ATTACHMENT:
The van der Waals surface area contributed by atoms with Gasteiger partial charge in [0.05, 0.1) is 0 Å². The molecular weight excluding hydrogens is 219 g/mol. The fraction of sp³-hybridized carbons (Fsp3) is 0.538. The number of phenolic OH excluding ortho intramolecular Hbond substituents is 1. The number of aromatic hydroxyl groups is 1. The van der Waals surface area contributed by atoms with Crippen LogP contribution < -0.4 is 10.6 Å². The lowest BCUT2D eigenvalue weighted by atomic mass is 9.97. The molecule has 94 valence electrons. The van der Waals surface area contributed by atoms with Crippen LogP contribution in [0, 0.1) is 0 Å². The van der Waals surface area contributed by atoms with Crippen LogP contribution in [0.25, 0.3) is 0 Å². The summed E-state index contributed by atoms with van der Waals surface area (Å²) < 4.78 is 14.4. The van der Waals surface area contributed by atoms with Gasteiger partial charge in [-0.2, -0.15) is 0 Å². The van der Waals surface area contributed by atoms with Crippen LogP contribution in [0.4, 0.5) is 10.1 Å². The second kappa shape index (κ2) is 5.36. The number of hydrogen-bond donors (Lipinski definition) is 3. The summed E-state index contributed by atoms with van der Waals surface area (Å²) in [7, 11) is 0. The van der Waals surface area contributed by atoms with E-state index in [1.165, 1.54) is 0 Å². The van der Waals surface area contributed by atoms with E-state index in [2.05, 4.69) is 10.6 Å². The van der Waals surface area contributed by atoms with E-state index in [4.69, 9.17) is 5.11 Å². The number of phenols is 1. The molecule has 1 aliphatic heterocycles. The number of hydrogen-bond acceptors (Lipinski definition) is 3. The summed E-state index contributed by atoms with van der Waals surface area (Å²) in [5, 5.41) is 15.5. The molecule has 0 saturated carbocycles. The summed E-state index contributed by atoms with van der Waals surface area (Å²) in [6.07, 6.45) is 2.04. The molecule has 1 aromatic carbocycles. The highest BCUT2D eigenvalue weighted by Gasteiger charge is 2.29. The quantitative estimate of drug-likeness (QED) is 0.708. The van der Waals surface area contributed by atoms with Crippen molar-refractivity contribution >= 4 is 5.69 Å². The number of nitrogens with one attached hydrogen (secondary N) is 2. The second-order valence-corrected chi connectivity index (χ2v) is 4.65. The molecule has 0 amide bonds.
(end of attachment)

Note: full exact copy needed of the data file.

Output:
The van der Waals surface area contributed by atoms with Gasteiger partial charge in [0.05, 0.1) is 0 Å². The molecular weight excluding hydrogens is 219 g/mol. The fraction of sp³-hybridized carbons (Fsp3) is 0.538. The number of phenolic OH excluding ortho intramolecular Hbond substituents is 1. The number of aromatic hydroxyl groups is 1. The van der Waals surface area contributed by atoms with Crippen LogP contribution < -0.4 is 10.6 Å². The lowest BCUT2D eigenvalue weighted by atomic mass is 9.97. The molecule has 94 valence electrons. The van der Waals surface area contributed by atoms with Crippen LogP contribution in [0, 0.1) is 0 Å². The van der Waals surface area contributed by atoms with Crippen LogP contribution in [0.25, 0.3) is 0 Å². The summed E-state index contributed by atoms with van der Waals surface area (Å²) < 4.78 is 14.4. The van der Waals surface area contributed by atoms with Gasteiger partial charge in [-0.2, -0.15) is 0 Å². The van der Waals surface area contributed by atoms with Crippen LogP contribution in [0.4, 0.5) is 10.1 Å². The second kappa shape index (κ2) is 5.36. The number of hydrogen-bond donors (Lipinski definition) is 3. The summed E-state index contributed by atoms with van der Waals surface area (Å²) in [7, 11) is 0. The van der Waals surface area contributed by atoms with E-state index in [1.165, 1.54) is 0 Å². The van der Waals surface area contributed by atoms with E-state index in [2.05, 4.69) is 10.6 Å². The van der Waals surface area contributed by atoms with E-state index in [4.69, 9.17) is 5.11 Å². The number of phenols is 1. The molecule has 1 aliphatic heterocycles. The number of hydrogen-bond acceptors (Lipinski definition) is 3. The summed E-state index contributed by atoms with van der Waals surface area (Å²) in [5, 5.41) is 15.5. The molecule has 0 saturated carbocycles. The summed E-state index contributed by atoms with van der Waals surface area (Å²) in [6.07, 6.45) is 2.04. The molecule has 1 aromatic carbocycles. The highest BCUT2D eigenvalue weighted by Gasteiger charge is 2.29. The quantitative estimate of drug-likeness (QED) is 0.708. The van der Waals surface area contributed by atoms with Crippen molar-refractivity contribution >= 4 is 5.69 Å². The number of nitrogens with one attached hydrogen (secondary N) is 2. The second-order valence-corrected chi connectivity index (χ2v) is 4.65. The molecule has 0 amide bonds.